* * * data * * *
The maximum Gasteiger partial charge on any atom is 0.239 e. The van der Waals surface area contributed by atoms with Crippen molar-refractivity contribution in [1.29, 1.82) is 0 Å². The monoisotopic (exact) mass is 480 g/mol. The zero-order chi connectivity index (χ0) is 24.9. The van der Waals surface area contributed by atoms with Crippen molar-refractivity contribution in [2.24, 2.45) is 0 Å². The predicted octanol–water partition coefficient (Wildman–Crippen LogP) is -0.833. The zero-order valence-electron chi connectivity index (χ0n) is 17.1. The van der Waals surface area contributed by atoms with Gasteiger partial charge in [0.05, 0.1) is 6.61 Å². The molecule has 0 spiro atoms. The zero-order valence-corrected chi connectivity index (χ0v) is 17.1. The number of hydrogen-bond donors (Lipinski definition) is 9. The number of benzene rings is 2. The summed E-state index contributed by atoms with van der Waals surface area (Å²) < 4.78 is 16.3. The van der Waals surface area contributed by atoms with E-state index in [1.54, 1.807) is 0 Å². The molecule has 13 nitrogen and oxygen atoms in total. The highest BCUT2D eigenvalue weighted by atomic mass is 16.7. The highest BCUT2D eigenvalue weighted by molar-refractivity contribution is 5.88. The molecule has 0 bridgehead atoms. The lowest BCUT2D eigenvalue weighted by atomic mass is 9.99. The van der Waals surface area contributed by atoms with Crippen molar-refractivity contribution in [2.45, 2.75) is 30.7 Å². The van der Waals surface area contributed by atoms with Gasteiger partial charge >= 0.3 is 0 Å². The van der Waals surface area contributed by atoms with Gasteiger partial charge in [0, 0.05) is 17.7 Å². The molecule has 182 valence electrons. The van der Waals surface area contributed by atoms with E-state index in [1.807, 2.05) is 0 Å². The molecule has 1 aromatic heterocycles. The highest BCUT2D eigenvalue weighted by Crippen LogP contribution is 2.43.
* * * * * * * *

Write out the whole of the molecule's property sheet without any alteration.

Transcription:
The maximum Gasteiger partial charge on any atom is 0.239 e. The van der Waals surface area contributed by atoms with Crippen molar-refractivity contribution in [1.29, 1.82) is 0 Å². The monoisotopic (exact) mass is 480 g/mol. The zero-order chi connectivity index (χ0) is 24.9. The van der Waals surface area contributed by atoms with Crippen molar-refractivity contribution in [2.24, 2.45) is 0 Å². The predicted octanol–water partition coefficient (Wildman–Crippen LogP) is -0.833. The zero-order valence-electron chi connectivity index (χ0n) is 17.1. The van der Waals surface area contributed by atoms with Gasteiger partial charge in [0.05, 0.1) is 6.61 Å². The molecule has 0 spiro atoms. The zero-order valence-corrected chi connectivity index (χ0v) is 17.1. The number of hydrogen-bond donors (Lipinski definition) is 9. The number of benzene rings is 2. The summed E-state index contributed by atoms with van der Waals surface area (Å²) < 4.78 is 16.3. The van der Waals surface area contributed by atoms with E-state index in [1.54, 1.807) is 0 Å². The molecule has 13 nitrogen and oxygen atoms in total. The highest BCUT2D eigenvalue weighted by atomic mass is 16.7. The highest BCUT2D eigenvalue weighted by molar-refractivity contribution is 5.88. The molecule has 0 bridgehead atoms. The lowest BCUT2D eigenvalue weighted by atomic mass is 9.99. The van der Waals surface area contributed by atoms with Crippen molar-refractivity contribution in [2.45, 2.75) is 30.7 Å². The van der Waals surface area contributed by atoms with Gasteiger partial charge >= 0.3 is 0 Å². The van der Waals surface area contributed by atoms with Gasteiger partial charge in [0, 0.05) is 17.7 Å². The molecule has 182 valence electrons. The van der Waals surface area contributed by atoms with E-state index in [1.807, 2.05) is 0 Å². The molecule has 1 aromatic heterocycles. The highest BCUT2D eigenvalue weighted by Crippen LogP contribution is 2.43.